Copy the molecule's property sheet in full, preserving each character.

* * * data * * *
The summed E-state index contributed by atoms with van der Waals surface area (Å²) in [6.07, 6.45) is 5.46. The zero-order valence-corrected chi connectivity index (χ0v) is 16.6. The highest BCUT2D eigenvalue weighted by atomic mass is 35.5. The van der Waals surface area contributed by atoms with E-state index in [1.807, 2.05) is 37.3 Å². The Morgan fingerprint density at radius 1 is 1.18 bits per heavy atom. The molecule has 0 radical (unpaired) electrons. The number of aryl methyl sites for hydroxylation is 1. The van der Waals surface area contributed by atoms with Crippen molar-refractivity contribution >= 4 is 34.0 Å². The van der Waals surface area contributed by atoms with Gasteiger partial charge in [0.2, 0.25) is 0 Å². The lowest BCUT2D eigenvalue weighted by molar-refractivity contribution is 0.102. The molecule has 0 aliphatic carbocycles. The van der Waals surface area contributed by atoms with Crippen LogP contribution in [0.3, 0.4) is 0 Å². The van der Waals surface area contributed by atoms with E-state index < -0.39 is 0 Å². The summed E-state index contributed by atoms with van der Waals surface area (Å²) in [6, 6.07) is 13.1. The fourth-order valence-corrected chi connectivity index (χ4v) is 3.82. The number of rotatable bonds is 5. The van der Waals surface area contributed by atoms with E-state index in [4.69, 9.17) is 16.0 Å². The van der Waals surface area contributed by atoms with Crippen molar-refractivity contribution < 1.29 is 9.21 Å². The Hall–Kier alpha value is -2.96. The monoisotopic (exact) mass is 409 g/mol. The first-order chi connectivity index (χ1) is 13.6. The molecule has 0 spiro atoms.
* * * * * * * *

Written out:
The summed E-state index contributed by atoms with van der Waals surface area (Å²) in [6.07, 6.45) is 5.46. The zero-order valence-corrected chi connectivity index (χ0v) is 16.6. The highest BCUT2D eigenvalue weighted by atomic mass is 35.5. The van der Waals surface area contributed by atoms with E-state index in [1.807, 2.05) is 37.3 Å². The Morgan fingerprint density at radius 1 is 1.18 bits per heavy atom. The molecule has 0 radical (unpaired) electrons. The number of aryl methyl sites for hydroxylation is 1. The van der Waals surface area contributed by atoms with Crippen molar-refractivity contribution >= 4 is 34.0 Å². The van der Waals surface area contributed by atoms with Gasteiger partial charge in [0.2, 0.25) is 0 Å². The lowest BCUT2D eigenvalue weighted by molar-refractivity contribution is 0.102. The molecule has 0 aliphatic carbocycles. The van der Waals surface area contributed by atoms with Crippen LogP contribution in [0.3, 0.4) is 0 Å². The van der Waals surface area contributed by atoms with E-state index < -0.39 is 0 Å². The summed E-state index contributed by atoms with van der Waals surface area (Å²) in [6, 6.07) is 13.1. The fourth-order valence-corrected chi connectivity index (χ4v) is 3.82. The number of rotatable bonds is 5. The van der Waals surface area contributed by atoms with E-state index in [4.69, 9.17) is 16.0 Å². The van der Waals surface area contributed by atoms with Crippen molar-refractivity contribution < 1.29 is 9.21 Å². The Hall–Kier alpha value is -2.96. The monoisotopic (exact) mass is 409 g/mol. The first-order chi connectivity index (χ1) is 13.6. The molecule has 0 spiro atoms.